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Overpopulation is the excessive population of an area to the point of overcrowding, depletion of natural resources, or environmental deterioration.
Overpopulation can affect the environment in many ways. This means that sometimes not enough food is being produced. Also, since there are more people, there will be more garbage and waste.

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What could help overpopulation?

The concerns with overpopulation is that there are getting to be too many people for each of us to get enough resources to live our lives free of hunger and disease. To have the energy to manufacture goods and keep warm. To have places to live, water to drink, social amenities like schools and hospitals. To many of us for all our waste to be treated.

The answer to overpopulation is to maintain the number of people to the point that there is enough of a population to create the social and lifestyle conditions we want, but not so many that the resources cannot meet their needs

Worst Environmental Problem? Overpopulation, Experts Say

Overpopulation is the world’s top environmental issue, followed closely by climate change and the need to develop renewable energy resources to replace fossil fuels, according to a survey of the faculty at the SUNY College of Environmental Science and Forestry (ESF).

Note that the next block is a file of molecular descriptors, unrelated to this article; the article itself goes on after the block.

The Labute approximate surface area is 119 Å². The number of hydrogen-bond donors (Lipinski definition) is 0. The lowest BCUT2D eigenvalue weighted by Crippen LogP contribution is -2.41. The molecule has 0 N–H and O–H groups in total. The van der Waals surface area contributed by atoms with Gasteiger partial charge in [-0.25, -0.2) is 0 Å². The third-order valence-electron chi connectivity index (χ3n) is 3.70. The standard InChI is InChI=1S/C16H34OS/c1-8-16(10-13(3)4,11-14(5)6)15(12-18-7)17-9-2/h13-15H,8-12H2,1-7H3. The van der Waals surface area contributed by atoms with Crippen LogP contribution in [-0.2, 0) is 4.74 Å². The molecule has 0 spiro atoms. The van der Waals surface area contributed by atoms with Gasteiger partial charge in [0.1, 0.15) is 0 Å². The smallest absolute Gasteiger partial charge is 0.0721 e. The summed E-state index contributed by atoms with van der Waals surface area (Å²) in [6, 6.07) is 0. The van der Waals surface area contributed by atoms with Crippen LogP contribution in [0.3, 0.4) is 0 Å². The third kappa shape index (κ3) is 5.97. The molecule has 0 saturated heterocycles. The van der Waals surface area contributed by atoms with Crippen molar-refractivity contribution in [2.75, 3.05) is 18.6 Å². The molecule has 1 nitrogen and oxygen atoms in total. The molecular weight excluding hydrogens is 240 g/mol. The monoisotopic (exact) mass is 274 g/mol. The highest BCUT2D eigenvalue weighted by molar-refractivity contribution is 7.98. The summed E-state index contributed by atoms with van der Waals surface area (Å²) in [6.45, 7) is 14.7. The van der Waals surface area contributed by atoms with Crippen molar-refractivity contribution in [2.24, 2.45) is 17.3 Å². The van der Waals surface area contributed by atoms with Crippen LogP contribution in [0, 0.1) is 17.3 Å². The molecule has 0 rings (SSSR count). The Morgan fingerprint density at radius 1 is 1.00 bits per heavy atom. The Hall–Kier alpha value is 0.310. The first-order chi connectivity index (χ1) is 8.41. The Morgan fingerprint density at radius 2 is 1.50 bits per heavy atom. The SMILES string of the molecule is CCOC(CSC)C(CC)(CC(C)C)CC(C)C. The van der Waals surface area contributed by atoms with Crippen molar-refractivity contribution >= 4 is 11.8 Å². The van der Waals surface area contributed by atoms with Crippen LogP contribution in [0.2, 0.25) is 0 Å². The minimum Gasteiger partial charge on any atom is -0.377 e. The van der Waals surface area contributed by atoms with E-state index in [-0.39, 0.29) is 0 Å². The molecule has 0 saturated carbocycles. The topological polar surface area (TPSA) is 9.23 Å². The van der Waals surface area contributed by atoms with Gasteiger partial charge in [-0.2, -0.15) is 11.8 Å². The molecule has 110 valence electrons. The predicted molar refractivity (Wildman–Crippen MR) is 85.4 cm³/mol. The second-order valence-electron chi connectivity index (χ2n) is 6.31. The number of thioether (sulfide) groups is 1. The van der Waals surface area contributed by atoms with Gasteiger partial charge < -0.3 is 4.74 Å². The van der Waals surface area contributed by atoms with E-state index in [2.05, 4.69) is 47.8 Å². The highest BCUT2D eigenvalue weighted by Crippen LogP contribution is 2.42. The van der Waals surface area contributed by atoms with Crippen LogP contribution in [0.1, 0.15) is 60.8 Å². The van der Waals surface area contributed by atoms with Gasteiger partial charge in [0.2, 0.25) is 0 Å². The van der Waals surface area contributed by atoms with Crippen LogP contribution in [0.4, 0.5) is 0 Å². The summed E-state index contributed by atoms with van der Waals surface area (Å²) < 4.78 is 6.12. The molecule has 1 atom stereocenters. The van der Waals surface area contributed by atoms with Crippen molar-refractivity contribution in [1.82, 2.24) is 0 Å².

Overpopulation: A Growing Problem (Infographic)


  • sciencedaily.com
  • ask.com
  • google.com
  • Wikipdea

Is Overpopulation a Big Deal?

Ever since Thomas Malthus published “An Essay on the Principle of Population” in 1798, positing incorrectly that humans’ proclivity for procreation would exhaust the global food supply within a matter of decades, population growth has been a hot button issue among those contemplating humankind’s future. Indeed our very success going forth and multiplying, paired with our ability to extend our life expectancy, has meant that we are perpetually pushing the limits of the resource base that supports us.

When Malthus was worrying about the planet’s “carrying capacity,” there were only about a billion of us on the planet. Today our population tops seven billion. While better health care and medicine along with advances in food production and access to freshwater and sanitation have allowed us to feed ourselves and stave off many health ills, some so-called Neo-Malthusians believe we may still be heading for some kind of population crash, perhaps triggered or exacerbated by environmental factors related to climate change.